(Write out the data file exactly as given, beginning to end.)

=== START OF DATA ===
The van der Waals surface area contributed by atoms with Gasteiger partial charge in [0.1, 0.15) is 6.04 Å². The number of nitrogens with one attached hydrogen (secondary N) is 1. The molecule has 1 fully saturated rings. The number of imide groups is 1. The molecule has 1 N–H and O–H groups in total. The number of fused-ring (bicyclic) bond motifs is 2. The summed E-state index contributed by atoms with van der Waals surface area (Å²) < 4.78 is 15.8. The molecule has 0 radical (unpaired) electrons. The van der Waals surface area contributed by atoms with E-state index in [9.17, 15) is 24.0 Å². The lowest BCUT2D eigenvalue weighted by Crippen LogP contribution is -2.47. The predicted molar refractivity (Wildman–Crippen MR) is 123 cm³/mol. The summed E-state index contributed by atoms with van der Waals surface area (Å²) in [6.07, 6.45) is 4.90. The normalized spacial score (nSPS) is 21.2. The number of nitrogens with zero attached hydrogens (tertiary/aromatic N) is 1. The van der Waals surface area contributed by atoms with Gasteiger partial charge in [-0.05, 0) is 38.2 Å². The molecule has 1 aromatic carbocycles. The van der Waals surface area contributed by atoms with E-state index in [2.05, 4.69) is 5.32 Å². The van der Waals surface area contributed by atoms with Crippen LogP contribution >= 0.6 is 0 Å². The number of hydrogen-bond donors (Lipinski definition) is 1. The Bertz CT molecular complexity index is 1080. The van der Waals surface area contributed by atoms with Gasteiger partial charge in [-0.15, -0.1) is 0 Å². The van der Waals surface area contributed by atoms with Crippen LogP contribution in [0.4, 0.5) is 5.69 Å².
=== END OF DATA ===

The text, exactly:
The van der Waals surface area contributed by atoms with Gasteiger partial charge in [0.1, 0.15) is 6.04 Å². The number of nitrogens with one attached hydrogen (secondary N) is 1. The molecule has 1 fully saturated rings. The number of imide groups is 1. The molecule has 1 N–H and O–H groups in total. The number of fused-ring (bicyclic) bond motifs is 2. The summed E-state index contributed by atoms with van der Waals surface area (Å²) < 4.78 is 15.8. The molecule has 0 radical (unpaired) electrons. The van der Waals surface area contributed by atoms with E-state index in [9.17, 15) is 24.0 Å². The lowest BCUT2D eigenvalue weighted by Crippen LogP contribution is -2.47. The predicted molar refractivity (Wildman–Crippen MR) is 123 cm³/mol. The summed E-state index contributed by atoms with van der Waals surface area (Å²) in [6.07, 6.45) is 4.90. The normalized spacial score (nSPS) is 21.2. The number of nitrogens with zero attached hydrogens (tertiary/aromatic N) is 1. The van der Waals surface area contributed by atoms with Gasteiger partial charge in [-0.05, 0) is 38.2 Å². The molecule has 1 aromatic carbocycles. The van der Waals surface area contributed by atoms with E-state index in [2.05, 4.69) is 5.32 Å². The van der Waals surface area contributed by atoms with Crippen LogP contribution >= 0.6 is 0 Å². The number of hydrogen-bond donors (Lipinski definition) is 1. The Bertz CT molecular complexity index is 1080. The van der Waals surface area contributed by atoms with Gasteiger partial charge in [-0.15, -0.1) is 0 Å². The van der Waals surface area contributed by atoms with Crippen LogP contribution in [0.4, 0.5) is 5.69 Å².